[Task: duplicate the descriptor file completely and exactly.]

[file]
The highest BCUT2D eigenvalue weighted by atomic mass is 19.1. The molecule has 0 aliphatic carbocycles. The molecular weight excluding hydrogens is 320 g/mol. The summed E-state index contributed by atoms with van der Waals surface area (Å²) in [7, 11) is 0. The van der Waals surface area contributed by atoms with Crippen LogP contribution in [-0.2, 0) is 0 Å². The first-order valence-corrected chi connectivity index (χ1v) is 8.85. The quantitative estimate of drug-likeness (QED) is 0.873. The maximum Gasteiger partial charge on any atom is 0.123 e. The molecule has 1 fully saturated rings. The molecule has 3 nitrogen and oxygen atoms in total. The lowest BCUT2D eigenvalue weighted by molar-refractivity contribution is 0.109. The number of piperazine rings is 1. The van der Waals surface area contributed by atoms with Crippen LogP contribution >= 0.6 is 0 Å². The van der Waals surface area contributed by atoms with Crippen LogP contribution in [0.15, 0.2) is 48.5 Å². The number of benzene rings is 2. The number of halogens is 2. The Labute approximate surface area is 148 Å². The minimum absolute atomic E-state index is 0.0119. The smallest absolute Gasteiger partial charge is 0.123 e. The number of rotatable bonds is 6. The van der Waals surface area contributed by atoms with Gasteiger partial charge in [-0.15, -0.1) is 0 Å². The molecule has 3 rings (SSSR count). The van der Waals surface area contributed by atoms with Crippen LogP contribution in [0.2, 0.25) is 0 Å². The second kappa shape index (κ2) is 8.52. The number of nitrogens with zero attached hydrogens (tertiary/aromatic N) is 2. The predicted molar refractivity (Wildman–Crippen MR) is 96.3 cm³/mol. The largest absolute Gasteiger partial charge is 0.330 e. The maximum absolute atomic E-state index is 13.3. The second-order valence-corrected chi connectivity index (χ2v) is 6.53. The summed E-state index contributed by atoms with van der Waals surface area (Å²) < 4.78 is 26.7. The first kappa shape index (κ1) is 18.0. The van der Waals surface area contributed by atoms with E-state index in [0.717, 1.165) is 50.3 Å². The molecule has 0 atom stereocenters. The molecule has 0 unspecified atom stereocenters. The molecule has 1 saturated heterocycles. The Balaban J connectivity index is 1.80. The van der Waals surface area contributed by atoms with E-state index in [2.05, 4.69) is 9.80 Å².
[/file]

The highest BCUT2D eigenvalue weighted by atomic mass is 19.1. The molecule has 0 aliphatic carbocycles. The molecular weight excluding hydrogens is 320 g/mol. The summed E-state index contributed by atoms with van der Waals surface area (Å²) in [7, 11) is 0. The van der Waals surface area contributed by atoms with Crippen LogP contribution in [-0.2, 0) is 0 Å². The first-order valence-corrected chi connectivity index (χ1v) is 8.85. The quantitative estimate of drug-likeness (QED) is 0.873. The maximum Gasteiger partial charge on any atom is 0.123 e. The molecule has 1 fully saturated rings. The molecule has 3 nitrogen and oxygen atoms in total. The lowest BCUT2D eigenvalue weighted by molar-refractivity contribution is 0.109. The number of piperazine rings is 1. The van der Waals surface area contributed by atoms with Crippen LogP contribution >= 0.6 is 0 Å². The van der Waals surface area contributed by atoms with Crippen LogP contribution in [0.15, 0.2) is 48.5 Å². The number of benzene rings is 2. The number of halogens is 2. The Labute approximate surface area is 148 Å². The minimum absolute atomic E-state index is 0.0119. The smallest absolute Gasteiger partial charge is 0.123 e. The number of rotatable bonds is 6. The van der Waals surface area contributed by atoms with Gasteiger partial charge in [-0.15, -0.1) is 0 Å². The molecule has 3 rings (SSSR count). The van der Waals surface area contributed by atoms with Crippen LogP contribution in [0.2, 0.25) is 0 Å². The second kappa shape index (κ2) is 8.52. The number of nitrogens with zero attached hydrogens (tertiary/aromatic N) is 2. The predicted molar refractivity (Wildman–Crippen MR) is 96.3 cm³/mol. The largest absolute Gasteiger partial charge is 0.330 e. The maximum absolute atomic E-state index is 13.3. The second-order valence-corrected chi connectivity index (χ2v) is 6.53. The summed E-state index contributed by atoms with van der Waals surface area (Å²) < 4.78 is 26.7. The first kappa shape index (κ1) is 18.0. The van der Waals surface area contributed by atoms with E-state index in [0.717, 1.165) is 50.3 Å². The molecule has 0 atom stereocenters. The molecule has 0 unspecified atom stereocenters. The molecule has 1 saturated heterocycles. The Balaban J connectivity index is 1.80. The van der Waals surface area contributed by atoms with E-state index in [2.05, 4.69) is 9.80 Å².